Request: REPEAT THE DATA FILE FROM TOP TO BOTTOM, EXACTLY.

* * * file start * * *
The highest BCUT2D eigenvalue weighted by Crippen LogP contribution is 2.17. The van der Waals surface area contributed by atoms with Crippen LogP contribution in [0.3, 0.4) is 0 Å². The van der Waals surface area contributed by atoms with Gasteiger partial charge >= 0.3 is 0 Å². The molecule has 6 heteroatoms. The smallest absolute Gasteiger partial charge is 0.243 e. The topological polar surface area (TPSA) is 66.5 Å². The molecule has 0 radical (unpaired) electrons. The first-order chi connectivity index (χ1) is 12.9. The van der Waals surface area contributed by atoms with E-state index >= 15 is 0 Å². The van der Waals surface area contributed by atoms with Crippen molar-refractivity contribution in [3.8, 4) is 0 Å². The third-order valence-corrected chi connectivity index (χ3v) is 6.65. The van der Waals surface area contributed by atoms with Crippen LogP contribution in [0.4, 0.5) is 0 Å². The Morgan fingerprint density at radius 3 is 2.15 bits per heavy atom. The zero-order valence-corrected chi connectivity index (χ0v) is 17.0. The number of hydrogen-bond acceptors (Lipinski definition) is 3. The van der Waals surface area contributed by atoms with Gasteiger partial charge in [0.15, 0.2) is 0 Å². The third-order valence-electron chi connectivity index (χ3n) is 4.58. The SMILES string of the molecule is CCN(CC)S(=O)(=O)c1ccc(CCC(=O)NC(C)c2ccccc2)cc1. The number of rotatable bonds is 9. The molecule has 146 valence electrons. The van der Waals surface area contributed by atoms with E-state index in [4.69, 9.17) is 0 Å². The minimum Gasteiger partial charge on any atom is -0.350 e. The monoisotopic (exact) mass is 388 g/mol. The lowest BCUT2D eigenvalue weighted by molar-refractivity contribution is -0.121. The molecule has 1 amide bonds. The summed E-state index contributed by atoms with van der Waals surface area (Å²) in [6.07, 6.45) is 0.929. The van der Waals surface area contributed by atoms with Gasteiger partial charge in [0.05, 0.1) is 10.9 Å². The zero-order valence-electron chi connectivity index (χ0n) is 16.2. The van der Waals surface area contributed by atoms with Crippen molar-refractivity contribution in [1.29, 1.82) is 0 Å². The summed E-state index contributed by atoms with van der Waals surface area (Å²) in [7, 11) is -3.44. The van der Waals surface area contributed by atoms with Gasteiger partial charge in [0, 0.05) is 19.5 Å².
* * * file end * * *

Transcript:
The highest BCUT2D eigenvalue weighted by Crippen LogP contribution is 2.17. The van der Waals surface area contributed by atoms with Crippen LogP contribution in [0.3, 0.4) is 0 Å². The van der Waals surface area contributed by atoms with Gasteiger partial charge >= 0.3 is 0 Å². The molecule has 6 heteroatoms. The smallest absolute Gasteiger partial charge is 0.243 e. The topological polar surface area (TPSA) is 66.5 Å². The molecule has 0 radical (unpaired) electrons. The first-order chi connectivity index (χ1) is 12.9. The van der Waals surface area contributed by atoms with E-state index >= 15 is 0 Å². The van der Waals surface area contributed by atoms with Crippen molar-refractivity contribution in [3.8, 4) is 0 Å². The third-order valence-corrected chi connectivity index (χ3v) is 6.65. The van der Waals surface area contributed by atoms with Crippen LogP contribution in [0.4, 0.5) is 0 Å². The Morgan fingerprint density at radius 3 is 2.15 bits per heavy atom. The zero-order valence-corrected chi connectivity index (χ0v) is 17.0. The number of hydrogen-bond acceptors (Lipinski definition) is 3. The van der Waals surface area contributed by atoms with Gasteiger partial charge in [0.15, 0.2) is 0 Å². The third-order valence-electron chi connectivity index (χ3n) is 4.58. The SMILES string of the molecule is CCN(CC)S(=O)(=O)c1ccc(CCC(=O)NC(C)c2ccccc2)cc1. The number of rotatable bonds is 9. The molecule has 146 valence electrons. The van der Waals surface area contributed by atoms with E-state index in [4.69, 9.17) is 0 Å². The minimum Gasteiger partial charge on any atom is -0.350 e. The monoisotopic (exact) mass is 388 g/mol. The lowest BCUT2D eigenvalue weighted by molar-refractivity contribution is -0.121. The molecule has 1 amide bonds. The summed E-state index contributed by atoms with van der Waals surface area (Å²) in [6.07, 6.45) is 0.929. The van der Waals surface area contributed by atoms with Gasteiger partial charge in [0.05, 0.1) is 10.9 Å². The zero-order valence-electron chi connectivity index (χ0n) is 16.2. The van der Waals surface area contributed by atoms with Crippen molar-refractivity contribution in [1.29, 1.82) is 0 Å². The summed E-state index contributed by atoms with van der Waals surface area (Å²) in [7, 11) is -3.44. The van der Waals surface area contributed by atoms with Gasteiger partial charge in [0, 0.05) is 19.5 Å².